At Western Washington University, students have the rare opportunity to be part of active NASA space exploration missions. In the Western Mars Lab, which was established by Prof. Melissa Rice in 2014, undergraduate and graduate students collaborate on two Mars rover missions: the Curiosity rover, which is actively exploring Mars, and the Perseverance rover, which launches on July 30, 2020 and lands on Mars February 18, 2021.
Students in the Western Mars Lab come from a variety of fields (including geology, geophysics, physics, engineering, computer science and chemistry) and work with the NASA teams to test spacecraft instruments, help operate the rovers, and analyze the data from Mars. Recent Mars Lab alumni are now operating spacecraft at Malin Space Science Systems, designing and building spacecraft components at engineering startups, and studying planetary science in Ph.D. programs at institutions such as Purdue University and the California Institute of Technology.
The Mars Lab needs support in order to create more opportunities for WWU students to pursue their passion for space exploration and planetary science. Your gift to this fund can help with:
1) Technology for the lab to connect students with NASA:
While the Perseverance rover travels to the Red Planet, the Mars Lab will be getting ready to participate in remotely in NASA mission operations from the WWU campus. Upgraded computing facilities will be needed in order to teleconference with the NASA Jet Propulsion Laboratory, including high-performance workstations, screens and specialized software.
2) Research funding for students:
With additional support, the Mars Lab can create more opportunities for students to participate in research activities during the summer months and/or during the academic year. Support can also help more students travel to present their research at national conferences, participate in NASA Mars rover team meetings, attend training workshops on specialized research skills.
3) Outreach and general program support:
Students from the Mars Lab and Prof. Rice frequently visit schools, museums, and libraries to share the excitement of space exploration with kids and diverse audiences. Additional support can help increase the frequency and expand the reach of these outreach events, as well as help maintain the Mars Lab’s planetary spectroscopy facility and other operations.
We hope you will consider a donation today!
In January 2020, the Western Mars Lab traveled to the NASA Jet Propulsion Laboratory in Pasadena, CA to meet other scientists working on the Perseverance mission and to set eyes on the rover in the Spacecraft Assembly Facility before it would begin its journey to Mars. Back row from left to right: Cory Hughes ‘20, Sam Condon ‘21, Isabella Seppi ‘20, Darian Dixon ‘18, Mason Starr ‘19, Melissa Rice, Jess Mollerup ‘20. Front row from left to right: Kristiana Lapo ‘20, Katherine Winchell ’17, Tina Seeger ‘20, Amanda Rudolph ‘18.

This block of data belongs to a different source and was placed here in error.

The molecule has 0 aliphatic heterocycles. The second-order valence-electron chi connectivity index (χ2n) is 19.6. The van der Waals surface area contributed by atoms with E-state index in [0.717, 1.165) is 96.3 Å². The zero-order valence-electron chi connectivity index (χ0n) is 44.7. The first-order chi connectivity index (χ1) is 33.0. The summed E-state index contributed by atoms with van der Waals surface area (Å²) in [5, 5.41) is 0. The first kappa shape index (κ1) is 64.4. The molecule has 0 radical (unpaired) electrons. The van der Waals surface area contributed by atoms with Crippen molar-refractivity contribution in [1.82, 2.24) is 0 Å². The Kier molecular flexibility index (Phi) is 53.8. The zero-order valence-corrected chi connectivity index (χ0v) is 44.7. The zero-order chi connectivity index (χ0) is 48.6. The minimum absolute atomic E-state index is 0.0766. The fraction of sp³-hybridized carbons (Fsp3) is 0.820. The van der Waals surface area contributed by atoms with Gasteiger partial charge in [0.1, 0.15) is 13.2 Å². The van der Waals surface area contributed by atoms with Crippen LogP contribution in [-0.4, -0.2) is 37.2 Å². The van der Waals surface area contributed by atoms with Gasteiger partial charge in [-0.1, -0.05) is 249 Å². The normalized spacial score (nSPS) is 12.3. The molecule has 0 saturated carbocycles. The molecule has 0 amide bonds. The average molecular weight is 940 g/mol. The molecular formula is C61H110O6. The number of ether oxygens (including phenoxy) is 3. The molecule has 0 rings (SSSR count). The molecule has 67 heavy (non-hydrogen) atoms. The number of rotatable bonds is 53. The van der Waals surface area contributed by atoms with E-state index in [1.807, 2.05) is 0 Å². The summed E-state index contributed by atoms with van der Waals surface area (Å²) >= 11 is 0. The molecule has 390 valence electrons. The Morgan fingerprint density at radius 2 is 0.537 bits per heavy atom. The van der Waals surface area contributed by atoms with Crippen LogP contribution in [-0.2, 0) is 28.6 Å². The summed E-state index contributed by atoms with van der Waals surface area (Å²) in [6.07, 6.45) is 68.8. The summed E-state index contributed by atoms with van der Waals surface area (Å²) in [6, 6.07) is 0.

"A hum of excitement fills the air as I follow the other members of our research team into a narrow, white hallway lined with large bay windows. As we crowd into the small room, I peer out at the Spacecraft Assembly Facility below us. I watch as a dozen or so engineers, all dressed in identical white “bunny suits,” shuffle around the clean room. From my bird’s-eye view in the High Bay, it looks like a choreographed dance. I stand there mesmerized as the team meticulously unfurls a giant sheet of silver and drapes it over the Perseverance rover’s cruise stage. Suddenly, it all feels so real. We are once again sending a robot to another planet."
-Jess Mollerup, WWU Student
If you would like to learn more about Dr. Rice’s work you can visit https://wp.wwu.edu/mars/
Details about the Perseverance rover mission are available on the NASA website https://mars.nasa.gov/mars2020/
You can learn more about how the Mars Lab has been preparing for the Perseverance rover mission in these Planetary Society articles written by WWU students:
- Visiting Perseverance During Its Final Week at JPL by Jess Mollerup ‘20
- How to Send a Camera to Mars by Tina Seeger ‘20
- A Special Mastcam-Z Team Photomosaic by Darian Dixon ‘18
- Preparing for Five-Hour Operations by Katherine Winchell ‘17